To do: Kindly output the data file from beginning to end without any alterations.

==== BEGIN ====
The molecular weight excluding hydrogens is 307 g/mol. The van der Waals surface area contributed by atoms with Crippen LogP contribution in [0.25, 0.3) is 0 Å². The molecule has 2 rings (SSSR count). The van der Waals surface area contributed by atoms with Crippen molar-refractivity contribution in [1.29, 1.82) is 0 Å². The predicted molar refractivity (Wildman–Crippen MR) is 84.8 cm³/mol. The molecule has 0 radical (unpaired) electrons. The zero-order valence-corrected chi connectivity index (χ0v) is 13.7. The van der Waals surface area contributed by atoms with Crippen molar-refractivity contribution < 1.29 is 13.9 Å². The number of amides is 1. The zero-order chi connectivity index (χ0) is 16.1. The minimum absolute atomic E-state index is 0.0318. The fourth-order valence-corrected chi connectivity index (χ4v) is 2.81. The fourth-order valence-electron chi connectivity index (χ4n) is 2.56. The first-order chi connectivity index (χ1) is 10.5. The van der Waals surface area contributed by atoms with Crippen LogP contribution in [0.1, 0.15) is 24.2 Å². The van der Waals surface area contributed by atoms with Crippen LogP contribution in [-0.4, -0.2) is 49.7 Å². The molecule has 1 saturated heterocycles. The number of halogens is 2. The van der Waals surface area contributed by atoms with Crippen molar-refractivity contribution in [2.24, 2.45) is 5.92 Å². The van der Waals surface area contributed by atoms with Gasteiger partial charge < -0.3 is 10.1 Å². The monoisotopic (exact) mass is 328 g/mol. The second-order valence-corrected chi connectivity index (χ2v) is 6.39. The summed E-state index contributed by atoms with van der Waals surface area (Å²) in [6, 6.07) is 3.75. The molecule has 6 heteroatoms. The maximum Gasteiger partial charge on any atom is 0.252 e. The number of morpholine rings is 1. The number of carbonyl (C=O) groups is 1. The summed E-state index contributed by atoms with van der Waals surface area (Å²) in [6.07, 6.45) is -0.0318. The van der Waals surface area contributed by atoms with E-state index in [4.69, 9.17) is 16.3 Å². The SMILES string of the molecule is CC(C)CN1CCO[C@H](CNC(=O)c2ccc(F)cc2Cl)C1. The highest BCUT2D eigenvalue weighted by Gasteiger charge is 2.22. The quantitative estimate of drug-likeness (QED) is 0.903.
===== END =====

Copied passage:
The molecular weight excluding hydrogens is 307 g/mol. The van der Waals surface area contributed by atoms with Crippen LogP contribution in [0.25, 0.3) is 0 Å². The molecule has 2 rings (SSSR count). The van der Waals surface area contributed by atoms with Crippen molar-refractivity contribution in [1.29, 1.82) is 0 Å². The predicted molar refractivity (Wildman–Crippen MR) is 84.8 cm³/mol. The molecule has 0 radical (unpaired) electrons. The zero-order valence-corrected chi connectivity index (χ0v) is 13.7. The van der Waals surface area contributed by atoms with Crippen molar-refractivity contribution < 1.29 is 13.9 Å². The number of amides is 1. The zero-order chi connectivity index (χ0) is 16.1. The minimum absolute atomic E-state index is 0.0318. The fourth-order valence-corrected chi connectivity index (χ4v) is 2.81. The fourth-order valence-electron chi connectivity index (χ4n) is 2.56. The first-order chi connectivity index (χ1) is 10.5. The van der Waals surface area contributed by atoms with Crippen LogP contribution in [0.1, 0.15) is 24.2 Å². The van der Waals surface area contributed by atoms with Crippen LogP contribution in [-0.4, -0.2) is 49.7 Å². The molecule has 1 saturated heterocycles. The number of halogens is 2. The van der Waals surface area contributed by atoms with Crippen molar-refractivity contribution in [2.24, 2.45) is 5.92 Å². The van der Waals surface area contributed by atoms with Gasteiger partial charge < -0.3 is 10.1 Å². The monoisotopic (exact) mass is 328 g/mol. The second-order valence-corrected chi connectivity index (χ2v) is 6.39. The summed E-state index contributed by atoms with van der Waals surface area (Å²) in [6, 6.07) is 3.75. The molecule has 6 heteroatoms. The maximum Gasteiger partial charge on any atom is 0.252 e. The number of morpholine rings is 1. The number of carbonyl (C=O) groups is 1. The summed E-state index contributed by atoms with van der Waals surface area (Å²) in [6.07, 6.45) is -0.0318. The van der Waals surface area contributed by atoms with E-state index in [4.69, 9.17) is 16.3 Å². The SMILES string of the molecule is CC(C)CN1CCO[C@H](CNC(=O)c2ccc(F)cc2Cl)C1. The highest BCUT2D eigenvalue weighted by Gasteiger charge is 2.22. The quantitative estimate of drug-likeness (QED) is 0.903.